Chasing Tale is a regular look at the books that I recently added to my to-be-read pile. Some are advance review copies, some I bought from one store or another, and others are freebies from promotional offers that caught my eye.
I just realized that with the prospect of moving, there is a very real chance of getting a hernia or popping a vertebrae trying to carry out the goddamn pile of books I have laying around. The bed, the dresser, the fridge, whatever. I already know they'll be a chore to move. But the books ... oh my lord, the books. I'm not the bookworm equivalent to a cat lady, and I know there are some of you out there who are buried under an even larger pile of books, but I really get the appeal of e-readers. For as many books as I've loaded onto my Kindle--and there are hundreds--the thing is only half full and still as light as it was as the day I got it.
Lemme tell ya, if I wake up some morning surrounded by fire, you can forget the photo albums, forget the clothes, even forget the cat, and you can damn sure forget about the books. The very first thing I'm grabbing before the flames start tickling the hairs on my ass is my Kindle. Done.
Okay, that silly tirade is over. Here's another big effing pile of books to wind up on my TBR pile in recent weeks. Almost all of which are on my Kindle. See how easy that is?
Candy by Lawrence Block (as Sheldon Lord) - This is a book I found on the Kindle Store, but not without considerable effort in digging through Amazon's search engine. Amazon, for some reason, wouldn't just give me a direct link to its product page when I searched the Kindle Store. I had to find it in the Audible listings, then click on the Kindle edition link on the audiobook's product page. Weird.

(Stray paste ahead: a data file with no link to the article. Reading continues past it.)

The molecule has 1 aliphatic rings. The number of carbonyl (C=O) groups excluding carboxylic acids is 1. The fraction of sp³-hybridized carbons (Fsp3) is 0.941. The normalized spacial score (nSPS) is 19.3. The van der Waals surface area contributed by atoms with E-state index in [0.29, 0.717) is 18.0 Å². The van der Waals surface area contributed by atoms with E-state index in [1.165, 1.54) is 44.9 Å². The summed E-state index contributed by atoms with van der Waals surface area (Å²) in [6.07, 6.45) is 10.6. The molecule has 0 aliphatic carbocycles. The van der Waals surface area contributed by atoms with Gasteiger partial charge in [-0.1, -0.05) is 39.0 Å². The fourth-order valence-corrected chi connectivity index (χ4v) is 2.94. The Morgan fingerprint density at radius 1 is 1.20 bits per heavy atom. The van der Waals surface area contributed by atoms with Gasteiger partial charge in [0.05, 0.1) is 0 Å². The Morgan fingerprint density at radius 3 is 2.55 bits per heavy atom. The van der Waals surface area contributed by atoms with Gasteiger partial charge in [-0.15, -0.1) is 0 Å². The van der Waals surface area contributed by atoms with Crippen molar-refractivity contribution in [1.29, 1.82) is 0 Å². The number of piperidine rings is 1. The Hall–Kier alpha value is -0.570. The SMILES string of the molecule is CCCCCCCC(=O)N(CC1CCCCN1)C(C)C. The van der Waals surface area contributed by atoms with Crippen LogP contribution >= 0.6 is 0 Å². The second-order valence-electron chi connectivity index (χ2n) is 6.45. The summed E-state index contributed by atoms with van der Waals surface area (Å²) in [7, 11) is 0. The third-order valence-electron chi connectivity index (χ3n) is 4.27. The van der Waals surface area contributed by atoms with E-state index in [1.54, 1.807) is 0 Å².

Guns of Brixton by Paul D. Brazill - A jewelry heist in drag? Oh, I think I might enjoy that. Another crime novella from Brazill just went on my TBR pile.
The Christmas Ghost Stories of Lawrence Gordon Clark - Okay, so Christmas was a couple months ago. So what? Spectral Press put out a new collection in time for the holidays, this time highlighting short stories by M.R. James and the BBC adaptations by Lawrence Gordon Clark, with a slew of photographs and other information to complement it. At first glance, the book looks amazing and I can't wait to dive into it and get back in the Christmas spirit.
The Wrong Quarry by Max Allan Collins - Audiobooks are something I've kind of warmed up to ever since I started listening to podcasts. Well, because I need something to listen to while I'm peddling my chubby little butt off on my stationary bike, audiobooks have become a nice distraction. This latest in Collins' Quarry series came out in January through Audible, Inc. and since I haven't read a Quarry novel yet, I thought this might be a cool way to get my toes wet.
Beat to a Pulp: Hardboiled 2 edited by David Cramner & Scott D. Parker - I read the first Hardboiled anthology last year and really enjoyed it, then I saw there was a second anthology when it popped up on my eReaderIQ alerts a while ago. Eric Beetner, Jedidiah Ayres, and Edward A. Grainger are a few of the contributing authors, plus a bunch more who I look forwarding to discovering.
Frankenstorm: Severe Risk by Ray Garton - This is the first installment in Garton's serial novel with a natural disaster of Roland Emerich proportions. Garton's good, and with a title like Frankenstorm, how can I not take this one for a test drive?
Hard Spell and Evil Dark by Justin Gustainis - I recently added the third Occult Crimes novel, Known Devil, to my TBR pile. Not long after that, Justin actually contacted me about reviewing all three of the novels in the series, after he read my review of Chris F. Holm's Dead Harvest. He'll actually be stopping by the blog on February 21st for an interview too, so watch out for that.
Miami Purity by Vicki Hendricks - A modern take on The Postman Always Rings Twice? Alright. Hey, I just need to know Vicki Hendricks wrote it and Megan Abbott sings its praises. It was on sale recently too, so that was the last bit of incentive to hit the buy button.